Qatar Airways boss apologizes for remarks on women CEOs

Qatar Airways chief executive Akbar Al-Baker, foreground, took back his comments on why women could not do his job, for which International Air Transport Association chief executive Alexandre de Juniac, background, said the airline chief has expressed his apologies. (AFP)
Updated 06 June 2018
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Qatar Airways boss apologizes for remarks on women CEOs

SYDNEY: The head of Qatar Airways apologized on Wednesday for saying that a woman could not do his job, while global airlines pledged to speed up efforts to break down gender imbalances in aviation.
Qatar Airways Chief Executive Akbar Al-Baker said his remarks at the closing of a global airlines gathering on Tuesday had been intended as a joke and taken out of context.
He defended his airline’s record of gender diversity, saying 44 percent of its staff were female including some in senior positions.
“Quite frankly I think the press took it out of context. They ... blew it out of proportion. It was just a joke...I apologize for it,” Al-Baker told a CAPA-Center for Aviation conference in Sydney.
Asked on Tuesday about female employment among Middle East airlines and why his job as CEO could not be done by a woman, Al-Baker had said: “Of course it has to be led by a man because it is a very challenging position.”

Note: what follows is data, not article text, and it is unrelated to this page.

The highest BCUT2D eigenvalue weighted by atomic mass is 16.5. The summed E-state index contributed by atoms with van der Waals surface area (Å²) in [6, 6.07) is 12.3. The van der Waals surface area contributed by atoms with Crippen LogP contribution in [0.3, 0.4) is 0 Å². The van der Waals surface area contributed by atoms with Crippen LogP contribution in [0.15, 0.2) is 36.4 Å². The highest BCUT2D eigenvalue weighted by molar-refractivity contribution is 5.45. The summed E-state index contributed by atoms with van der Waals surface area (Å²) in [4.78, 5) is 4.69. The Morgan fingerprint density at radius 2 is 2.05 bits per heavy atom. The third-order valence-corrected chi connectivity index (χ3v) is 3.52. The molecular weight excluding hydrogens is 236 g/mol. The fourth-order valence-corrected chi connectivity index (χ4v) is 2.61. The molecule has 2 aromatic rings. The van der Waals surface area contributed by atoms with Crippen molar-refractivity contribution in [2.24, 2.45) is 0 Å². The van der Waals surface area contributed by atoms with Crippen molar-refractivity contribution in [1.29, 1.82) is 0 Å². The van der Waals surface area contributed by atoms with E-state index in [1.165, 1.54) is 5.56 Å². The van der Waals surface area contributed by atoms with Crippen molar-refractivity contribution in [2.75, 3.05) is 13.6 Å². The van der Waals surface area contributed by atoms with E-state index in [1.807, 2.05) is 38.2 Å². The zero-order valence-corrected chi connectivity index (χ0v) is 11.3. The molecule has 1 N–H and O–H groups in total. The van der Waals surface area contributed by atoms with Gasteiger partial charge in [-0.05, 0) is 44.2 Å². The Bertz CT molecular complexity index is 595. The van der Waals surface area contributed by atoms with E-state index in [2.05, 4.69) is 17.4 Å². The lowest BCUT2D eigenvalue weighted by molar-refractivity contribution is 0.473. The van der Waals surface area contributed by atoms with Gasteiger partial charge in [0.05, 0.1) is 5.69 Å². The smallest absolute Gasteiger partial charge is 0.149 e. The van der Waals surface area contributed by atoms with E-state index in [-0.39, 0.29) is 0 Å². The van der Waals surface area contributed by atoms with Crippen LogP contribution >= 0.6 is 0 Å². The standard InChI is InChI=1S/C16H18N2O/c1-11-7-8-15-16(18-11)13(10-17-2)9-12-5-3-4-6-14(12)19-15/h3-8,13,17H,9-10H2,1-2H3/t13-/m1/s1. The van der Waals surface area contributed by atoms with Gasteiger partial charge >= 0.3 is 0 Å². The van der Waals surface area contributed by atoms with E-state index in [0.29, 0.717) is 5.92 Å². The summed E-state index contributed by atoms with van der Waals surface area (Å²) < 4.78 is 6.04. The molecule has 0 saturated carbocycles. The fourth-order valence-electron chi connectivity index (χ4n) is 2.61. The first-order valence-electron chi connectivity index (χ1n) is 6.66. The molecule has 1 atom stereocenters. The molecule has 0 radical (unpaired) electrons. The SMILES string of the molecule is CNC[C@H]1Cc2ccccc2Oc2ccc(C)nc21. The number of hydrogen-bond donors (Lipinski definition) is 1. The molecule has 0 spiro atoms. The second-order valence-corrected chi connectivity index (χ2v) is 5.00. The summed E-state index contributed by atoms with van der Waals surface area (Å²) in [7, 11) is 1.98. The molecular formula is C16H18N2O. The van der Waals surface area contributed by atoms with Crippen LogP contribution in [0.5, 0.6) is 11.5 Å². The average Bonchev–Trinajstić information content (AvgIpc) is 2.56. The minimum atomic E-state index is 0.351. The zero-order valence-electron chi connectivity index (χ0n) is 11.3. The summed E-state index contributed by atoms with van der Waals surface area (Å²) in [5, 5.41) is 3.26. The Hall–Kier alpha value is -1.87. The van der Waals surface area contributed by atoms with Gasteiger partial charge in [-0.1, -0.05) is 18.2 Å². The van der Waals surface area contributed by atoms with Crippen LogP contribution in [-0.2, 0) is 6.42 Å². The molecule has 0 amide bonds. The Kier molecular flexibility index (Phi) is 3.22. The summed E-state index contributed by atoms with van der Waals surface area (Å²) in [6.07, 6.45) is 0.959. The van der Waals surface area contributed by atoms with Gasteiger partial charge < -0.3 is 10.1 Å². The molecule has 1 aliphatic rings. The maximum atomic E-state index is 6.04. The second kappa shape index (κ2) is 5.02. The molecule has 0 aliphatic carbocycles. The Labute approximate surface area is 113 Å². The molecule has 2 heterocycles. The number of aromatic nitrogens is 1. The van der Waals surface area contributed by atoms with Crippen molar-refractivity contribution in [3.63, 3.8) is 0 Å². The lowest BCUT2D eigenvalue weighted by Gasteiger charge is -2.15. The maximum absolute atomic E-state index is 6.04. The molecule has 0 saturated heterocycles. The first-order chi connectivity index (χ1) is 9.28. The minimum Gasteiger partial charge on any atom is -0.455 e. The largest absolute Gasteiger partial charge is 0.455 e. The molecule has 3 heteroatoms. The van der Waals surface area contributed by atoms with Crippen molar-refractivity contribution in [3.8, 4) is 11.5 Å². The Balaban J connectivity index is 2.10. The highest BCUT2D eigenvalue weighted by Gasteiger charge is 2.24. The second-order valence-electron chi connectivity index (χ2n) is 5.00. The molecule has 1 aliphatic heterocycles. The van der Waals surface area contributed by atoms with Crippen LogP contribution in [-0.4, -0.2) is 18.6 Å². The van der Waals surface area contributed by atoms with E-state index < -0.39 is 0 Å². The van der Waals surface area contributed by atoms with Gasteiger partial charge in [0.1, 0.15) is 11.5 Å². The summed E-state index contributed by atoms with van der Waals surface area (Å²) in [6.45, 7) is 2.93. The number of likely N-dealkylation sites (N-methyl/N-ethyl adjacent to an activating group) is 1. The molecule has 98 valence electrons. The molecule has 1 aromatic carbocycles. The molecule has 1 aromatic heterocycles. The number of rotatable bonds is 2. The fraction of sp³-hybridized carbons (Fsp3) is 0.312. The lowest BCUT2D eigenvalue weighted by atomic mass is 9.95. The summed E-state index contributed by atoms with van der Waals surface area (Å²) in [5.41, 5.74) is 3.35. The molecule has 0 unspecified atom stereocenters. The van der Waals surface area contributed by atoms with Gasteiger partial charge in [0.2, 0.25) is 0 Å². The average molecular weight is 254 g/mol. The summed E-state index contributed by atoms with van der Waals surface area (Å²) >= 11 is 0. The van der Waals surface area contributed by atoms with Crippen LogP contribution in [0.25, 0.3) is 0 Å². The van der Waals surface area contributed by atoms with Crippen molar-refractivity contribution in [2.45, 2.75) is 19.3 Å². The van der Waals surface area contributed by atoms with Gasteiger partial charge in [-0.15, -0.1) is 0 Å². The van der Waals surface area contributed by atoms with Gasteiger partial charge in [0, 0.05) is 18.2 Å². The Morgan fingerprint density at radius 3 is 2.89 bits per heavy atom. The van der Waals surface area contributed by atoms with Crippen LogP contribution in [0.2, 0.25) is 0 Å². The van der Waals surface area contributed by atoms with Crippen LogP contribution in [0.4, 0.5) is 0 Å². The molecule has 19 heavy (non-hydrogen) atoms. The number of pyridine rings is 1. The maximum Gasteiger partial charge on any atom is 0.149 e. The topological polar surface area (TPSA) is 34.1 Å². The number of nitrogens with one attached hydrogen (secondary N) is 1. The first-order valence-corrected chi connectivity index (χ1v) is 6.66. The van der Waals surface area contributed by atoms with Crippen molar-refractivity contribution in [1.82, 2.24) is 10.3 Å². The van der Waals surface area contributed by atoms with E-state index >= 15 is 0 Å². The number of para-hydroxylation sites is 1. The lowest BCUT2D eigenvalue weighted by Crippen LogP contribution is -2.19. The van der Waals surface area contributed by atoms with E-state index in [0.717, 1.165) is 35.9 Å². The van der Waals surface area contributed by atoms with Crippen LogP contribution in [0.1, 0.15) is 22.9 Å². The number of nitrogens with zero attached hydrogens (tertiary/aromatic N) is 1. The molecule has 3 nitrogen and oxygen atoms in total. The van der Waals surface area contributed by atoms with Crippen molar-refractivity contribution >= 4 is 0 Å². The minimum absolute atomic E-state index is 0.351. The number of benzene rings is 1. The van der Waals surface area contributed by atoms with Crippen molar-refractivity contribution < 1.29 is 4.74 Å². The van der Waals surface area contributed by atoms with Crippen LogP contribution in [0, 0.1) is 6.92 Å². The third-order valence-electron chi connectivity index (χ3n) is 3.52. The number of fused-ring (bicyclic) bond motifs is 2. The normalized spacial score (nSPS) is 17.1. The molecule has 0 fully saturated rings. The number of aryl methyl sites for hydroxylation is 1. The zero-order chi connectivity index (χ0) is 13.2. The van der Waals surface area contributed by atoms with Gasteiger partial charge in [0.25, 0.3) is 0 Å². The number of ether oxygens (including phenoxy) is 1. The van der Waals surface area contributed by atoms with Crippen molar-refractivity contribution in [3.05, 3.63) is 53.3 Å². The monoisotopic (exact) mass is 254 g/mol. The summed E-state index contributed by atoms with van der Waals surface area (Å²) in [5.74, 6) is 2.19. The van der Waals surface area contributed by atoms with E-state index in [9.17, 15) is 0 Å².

He made the comments at a news conference following a meeting of airlines group International Air Transport Association (IATA), moments after being elected its chairman.
The remarks drew criticism on social media.
The issue of gender imbalance in aviation was a hot topic at the three-day annual meeting of IATA — only six of whose 280-member airlines, or 2 percent, have female chief executives.
Al-Baker later said Qatar Airways was the first carrier in the Middle East to have female pilots.
On Wednesday, the director-general of IATA noted that Al-Baker had earlier apologized for his comments.
“But the immediate reaction illustrated that expectations for change are high. And it is absolutely clear that aviation has a lot of work to do on gender balance at senior levels,” Alexandre de Juniac added in a blog on IATA’s website.
Al-Baker is one of the airline industry’s most outspoken figures, known for provocative and often humorous criticism of rival airlines or suppliers, but he has also drawn criticism over the judgment of some of his declarations.
In 2017 he apologized after calling US flight attendants “grandmothers” during a trade row with US airlines, prompting an airline union to accuse him of sexism and age discrimination.
In 2014, Qatar Airways defended policies on pregnancy and marriage for cabin crew after coming under fire over working conditions in the conservative Gulf emirate.
Asked at Wednesday’s CAPA conference whether he truly believed that only a man could do his job, Al-Baker said, “No, I don’t believe that. As a matter of fact (at) Air Italy the majority shareholder has shortlisted women to be CEO and as minority shareholder we are actively encouraging that.”